Proud owner of a mortar and pestle

I love watching the Discovery travel and living channel. I am just drawn into their world of exotic locales, intriguing cultures and myriad food shows. Bobby Chin, Curtis Stone, Jamie Oliver, Kylie Kwong, Anthony Bourdain, and Nigella Lawson keep me engaged with their varied culinary skills. Now don’t get me wrong; I’m not a huge fan of cooking. Neither is the kitchen is my favorite hangout and nor do I potter around trying out new recipes. In fact my kitchen setup is very basic – a few pots n pans, a wok, a pressure cooker, a mixer/grinder/blender, a food processor, a toaster, a sandwich maker, and a juicer (which I have used just once), some basic cutlery is all that you will find in my cooking space. While I do enjoy rustling up a meal I’m not as passionate as my TLC gurus. Yet, I am inexplicably drawn to their shows…and heavily influenced by them.

I’m not sure if it’s got to do with the way in which the shows are presented but it’s quite motivating and inspiring to watch Kylie stir fry finely shredded carrots, shallots and crisp cabbage in a rich and (seemingly) flavorful sauce or drool over Nigella’s desserts or feel refreshed by simply watching Jamie toss salad leaves, and cherry tomatoes with an olive oil dressing. I can’t help but pick up certain pointers on the techniques of chopping, grinding, frying while watching these chefs at work. And this is how I was drawn to the mortar and pestle – that simplistic looking primitive device. When I saw Kylie grind her Schezwan peppercorns or Bobby furiously pound garlic and shallots in the mortar and pestle I just wondered if it was a cook show gimmick or if there was any truth to their claim that it actually released the flavors of the ingredients.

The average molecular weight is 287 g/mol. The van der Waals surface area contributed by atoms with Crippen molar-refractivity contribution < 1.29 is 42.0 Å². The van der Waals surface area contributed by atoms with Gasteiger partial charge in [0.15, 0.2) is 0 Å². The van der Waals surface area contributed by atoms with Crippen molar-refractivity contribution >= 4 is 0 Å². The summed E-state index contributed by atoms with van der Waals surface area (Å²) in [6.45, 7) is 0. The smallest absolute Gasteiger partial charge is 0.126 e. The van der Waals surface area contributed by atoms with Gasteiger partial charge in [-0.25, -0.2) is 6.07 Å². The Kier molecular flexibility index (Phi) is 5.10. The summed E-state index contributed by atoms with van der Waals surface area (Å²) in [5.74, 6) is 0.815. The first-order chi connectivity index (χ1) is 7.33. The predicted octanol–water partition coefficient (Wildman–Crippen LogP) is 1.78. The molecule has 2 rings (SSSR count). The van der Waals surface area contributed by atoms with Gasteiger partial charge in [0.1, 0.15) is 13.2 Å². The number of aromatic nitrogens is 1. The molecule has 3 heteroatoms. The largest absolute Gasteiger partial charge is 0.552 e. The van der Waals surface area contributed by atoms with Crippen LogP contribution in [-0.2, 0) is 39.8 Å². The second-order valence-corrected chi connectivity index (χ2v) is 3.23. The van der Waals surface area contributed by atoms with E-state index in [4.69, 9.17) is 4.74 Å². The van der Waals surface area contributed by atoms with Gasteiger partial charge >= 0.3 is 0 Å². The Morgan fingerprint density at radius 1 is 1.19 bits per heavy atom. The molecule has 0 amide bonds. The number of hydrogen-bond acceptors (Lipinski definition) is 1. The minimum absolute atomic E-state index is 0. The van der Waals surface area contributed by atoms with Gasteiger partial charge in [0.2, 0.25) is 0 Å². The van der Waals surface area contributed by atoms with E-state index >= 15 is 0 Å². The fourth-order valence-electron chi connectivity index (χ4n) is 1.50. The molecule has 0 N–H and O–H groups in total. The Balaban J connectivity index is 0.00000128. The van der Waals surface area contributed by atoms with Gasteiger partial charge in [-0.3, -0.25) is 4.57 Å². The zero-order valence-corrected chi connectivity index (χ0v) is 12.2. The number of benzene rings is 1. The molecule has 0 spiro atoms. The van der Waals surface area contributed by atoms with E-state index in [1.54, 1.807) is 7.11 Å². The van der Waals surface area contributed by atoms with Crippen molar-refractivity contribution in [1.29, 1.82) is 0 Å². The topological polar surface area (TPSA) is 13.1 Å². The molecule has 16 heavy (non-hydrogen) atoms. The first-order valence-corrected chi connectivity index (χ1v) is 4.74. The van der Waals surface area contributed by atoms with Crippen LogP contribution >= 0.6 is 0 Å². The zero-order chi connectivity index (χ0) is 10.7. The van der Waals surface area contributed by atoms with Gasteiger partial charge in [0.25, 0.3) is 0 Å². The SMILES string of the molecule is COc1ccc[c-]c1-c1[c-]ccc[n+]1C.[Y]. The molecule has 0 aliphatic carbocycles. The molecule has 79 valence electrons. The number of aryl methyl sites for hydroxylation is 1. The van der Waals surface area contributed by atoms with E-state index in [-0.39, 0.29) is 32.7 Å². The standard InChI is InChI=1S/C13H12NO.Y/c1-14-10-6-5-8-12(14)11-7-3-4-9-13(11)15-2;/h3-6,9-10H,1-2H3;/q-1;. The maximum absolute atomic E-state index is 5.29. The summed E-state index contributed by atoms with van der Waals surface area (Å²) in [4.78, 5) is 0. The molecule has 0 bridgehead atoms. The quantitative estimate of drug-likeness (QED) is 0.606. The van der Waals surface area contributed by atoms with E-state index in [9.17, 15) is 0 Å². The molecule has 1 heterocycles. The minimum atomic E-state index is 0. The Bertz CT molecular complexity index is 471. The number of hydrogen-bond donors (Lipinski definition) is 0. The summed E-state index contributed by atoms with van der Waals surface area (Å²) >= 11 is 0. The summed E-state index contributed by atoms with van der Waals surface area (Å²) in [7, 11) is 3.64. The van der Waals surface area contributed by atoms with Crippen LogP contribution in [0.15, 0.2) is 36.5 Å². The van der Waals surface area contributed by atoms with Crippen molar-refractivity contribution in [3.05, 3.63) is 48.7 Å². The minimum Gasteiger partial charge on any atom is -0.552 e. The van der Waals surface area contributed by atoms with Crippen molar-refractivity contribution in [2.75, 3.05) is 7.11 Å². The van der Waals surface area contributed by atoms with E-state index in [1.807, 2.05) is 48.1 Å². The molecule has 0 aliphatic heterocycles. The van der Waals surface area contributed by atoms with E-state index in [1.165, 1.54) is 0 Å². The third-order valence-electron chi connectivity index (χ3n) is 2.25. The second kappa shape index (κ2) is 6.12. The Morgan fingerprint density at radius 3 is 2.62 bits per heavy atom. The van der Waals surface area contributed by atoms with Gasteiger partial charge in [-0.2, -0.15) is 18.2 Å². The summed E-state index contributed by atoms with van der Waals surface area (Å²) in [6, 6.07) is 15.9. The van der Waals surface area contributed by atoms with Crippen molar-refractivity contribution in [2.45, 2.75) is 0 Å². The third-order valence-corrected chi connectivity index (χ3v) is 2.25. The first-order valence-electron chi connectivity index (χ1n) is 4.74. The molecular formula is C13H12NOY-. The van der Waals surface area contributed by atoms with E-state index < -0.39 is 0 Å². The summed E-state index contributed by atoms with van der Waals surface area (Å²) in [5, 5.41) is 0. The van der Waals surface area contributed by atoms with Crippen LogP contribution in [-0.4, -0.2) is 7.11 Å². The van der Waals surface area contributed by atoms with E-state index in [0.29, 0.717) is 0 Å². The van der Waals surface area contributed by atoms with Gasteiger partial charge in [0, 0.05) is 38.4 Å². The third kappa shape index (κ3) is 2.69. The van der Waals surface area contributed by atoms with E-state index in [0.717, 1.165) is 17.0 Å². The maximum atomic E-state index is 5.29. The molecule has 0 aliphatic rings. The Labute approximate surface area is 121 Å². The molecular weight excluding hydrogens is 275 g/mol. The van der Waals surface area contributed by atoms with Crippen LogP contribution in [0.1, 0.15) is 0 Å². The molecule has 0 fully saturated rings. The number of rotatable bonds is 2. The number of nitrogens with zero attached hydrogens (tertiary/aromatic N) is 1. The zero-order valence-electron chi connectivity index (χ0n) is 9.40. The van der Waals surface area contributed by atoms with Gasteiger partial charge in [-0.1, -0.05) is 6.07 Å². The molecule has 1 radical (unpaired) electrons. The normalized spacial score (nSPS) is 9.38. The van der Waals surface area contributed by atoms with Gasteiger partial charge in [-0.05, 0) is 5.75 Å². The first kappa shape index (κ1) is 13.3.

Given that I’m a Gujarati the mortar and pestle was not alien to me. You will find it in every gujju home. The only difference is that it’s not made of granite or marble but is instead set in brass or steel – not too impressive looking for my liking. So when I had to run my own household I didn’t think much of owning it. I just used to pull out the mixie and get done with my grinding. However, the more I watched these chefs use the mortar and pestle, the more I was drawn to it. It reached a point where I simply HAD to own one. And so my hunt began. I searched online forums for hints on where I would find it in Singapore. I looked in neighborhood ‘all purpose’ stores. I walked down the aisles of hypermarts. I even trudged up to Mustafa thinking that my search would end there. But I was out of luck. The mortar and pestles were lone pieces and quite non-impressive. My mind was set on a black, smoothly polished granite one. One weekend I just happened to drop by a cramped store in Little India that seemed to stock utensils and pots and pans and voila! There it was! My prized possession. I was as excited as a little girl who has been given a doll.

Today, the mortar pestle proudly sits on my kitchen top and I never lose an opportunity to pound fresh garlic or grind cardamom powder in it. Is the experience gratifying? Yes! Does it make cooking more enjoyable? Oh yes! Do the flavors of the ingredients seem enhanced? Yes! Yes! Oh yes!

At the risk of sounding crazy, I’m going to say this: If you have ever doubted the usefulness of this tool, do yourself a favor – go get one and put an end to all those questions and apprehensions. 😉


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